Features Partner Sites Information LinkXpress
Sign In
Advertise with Us
RANDOX LABORATORIES

Bacteria’s Self-Defense Mechanisms Revealed

By BiotechDaily International staff writers
Posted on 24 Sep 2012
Print article
Image: The toxins normally bind very strongly to the antitoxins and are thus not only inactive, but also prevent the production of more toxin from the information encoded in the bacterial DNA. During the dormant state, however, the antitoxins are degraded, and the toxins released (step 1). The free toxins now bind to unoccupied antitoxins on DNA within the area encoding the toxin-antitoxin couple (step 2). Binding increasing amounts of toxin eventually leads to the release of the molecules from the gene (steps 3 and 4) and finally to new toxin production (Photo courtesy of Ditlev E. Brodersen).
Image: The toxins normally bind very strongly to the antitoxins and are thus not only inactive, but also prevent the production of more toxin from the information encoded in the bacterial DNA. During the dormant state, however, the antitoxins are degraded, and the toxins released (step 1). The free toxins now bind to unoccupied antitoxins on DNA within the area encoding the toxin-antitoxin couple (step 2). Binding increasing amounts of toxin eventually leads to the release of the molecules from the gene (steps 3 and 4) and finally to new toxin production (Photo courtesy of Ditlev E. Brodersen).
Danish researchers have gleaned new insights into how bacteria control the amount of toxin in their cells. The new findings can ultimately lead to the development of novel forms of treatment for bacterial infections.

Many pathogenic bacteria are able to go into a dormant state by making persister cells that are not receptive to conventional antibiotics. This causes serious problems in the treatment of life-threatening disorders such as tuberculosis, where the presence of persister cells often leads to a resurgence of infection following medical treatment.

At the molecular level, the formation of persister cells is due to the presence of toxins that are produced by the bacteria themselves, and which enable them to enter the dormant state. During this hibernation period, the bacteria constantly regulate the amount of toxin at exactly the same level and thus maintain the dormant state.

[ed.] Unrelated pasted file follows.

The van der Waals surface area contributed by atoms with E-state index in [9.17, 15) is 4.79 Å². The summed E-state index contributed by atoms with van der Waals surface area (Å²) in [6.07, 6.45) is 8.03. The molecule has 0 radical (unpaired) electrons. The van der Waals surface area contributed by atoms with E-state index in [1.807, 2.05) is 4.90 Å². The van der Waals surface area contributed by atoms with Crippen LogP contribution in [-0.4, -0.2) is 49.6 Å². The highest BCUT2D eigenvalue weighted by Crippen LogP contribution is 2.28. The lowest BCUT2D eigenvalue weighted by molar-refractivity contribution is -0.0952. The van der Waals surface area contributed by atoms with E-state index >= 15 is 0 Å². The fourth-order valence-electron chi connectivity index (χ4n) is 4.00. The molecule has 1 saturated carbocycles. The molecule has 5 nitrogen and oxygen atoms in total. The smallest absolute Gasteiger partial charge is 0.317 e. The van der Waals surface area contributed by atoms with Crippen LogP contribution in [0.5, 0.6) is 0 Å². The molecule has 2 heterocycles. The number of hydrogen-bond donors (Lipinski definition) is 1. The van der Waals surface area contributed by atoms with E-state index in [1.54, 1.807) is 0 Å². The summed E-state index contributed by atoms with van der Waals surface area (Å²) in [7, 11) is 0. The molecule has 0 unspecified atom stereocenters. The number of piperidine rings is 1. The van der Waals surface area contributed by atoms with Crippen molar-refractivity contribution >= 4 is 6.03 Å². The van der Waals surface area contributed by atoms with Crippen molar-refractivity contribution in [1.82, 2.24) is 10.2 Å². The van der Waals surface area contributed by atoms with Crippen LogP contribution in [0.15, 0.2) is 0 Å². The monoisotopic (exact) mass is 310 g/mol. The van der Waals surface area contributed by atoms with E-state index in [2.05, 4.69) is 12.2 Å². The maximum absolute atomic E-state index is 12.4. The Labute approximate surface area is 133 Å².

In an article published online August 20, 2012, in the American scientific journal Structure, the researchers from the department of molecular biology and genetics, Aarhus University (Aarhus, Denmark), new findings that reveal the molecular particulars of the regulatory mechanism of toxins.

By isolating and crystallizing the toxin molecules and their molecular companions--the antitoxins--and by subsequently exposing the crystals to strong X-rays, the scientists gained unique insight into how bacteria control the amount of toxin in the cell.

The new findings can eventually lead to the development of completely new forms of treatment of bacterial infections that work at first by blocking toxin function and production, and consequently by using conventional antibiotics to fight the pathogenic bacteria.

Related Links:
Aarhus University


Print article

Channels

Biochemistry

view channel
Image: A space-filling model of the anticonvulsant drug carbamazepine (Photo courtesy of Wikimedia Commons).

Wastewater May Contaminate Crops with Potentially Dangerous Pharmaceuticals

Reclaimed wastewater used to irrigate crops is contaminated with pharmaceutical residues that can be detected in the urine of those who consumed such produce. Investigators at the Hebrew University... Read more

Lab Technologies

view channel
Image: A three-dimensional printer adapted for stem cell production (Photo courtesy of Nano Dimension).

Israeli Developers Demonstrate Prototype Three-Dimensional Bioprinter

Two Israeli companies have combined efforts in the development of three-dimensional printer technology for the production of stem cells. The three-dimensional print electronics developer Nano Dimension... Read more

Business

view channel

Acquisition to Boost Development of Drugs for Neurogenic Conditions

According to a recent announcement, a privately held biotechnology/drug development company is to be acquired by one of the major pharmaceutical manufacturers. The drug manufacturer Merck & Co. (Kenilworth, NJ, USA) has agreed to pay 500 million USD up front for Afferent Pharmaceuticals (San Mateo, CA, USA) and up... Read more
Copyright © 2000-2016 Globetech Media. All rights reserved.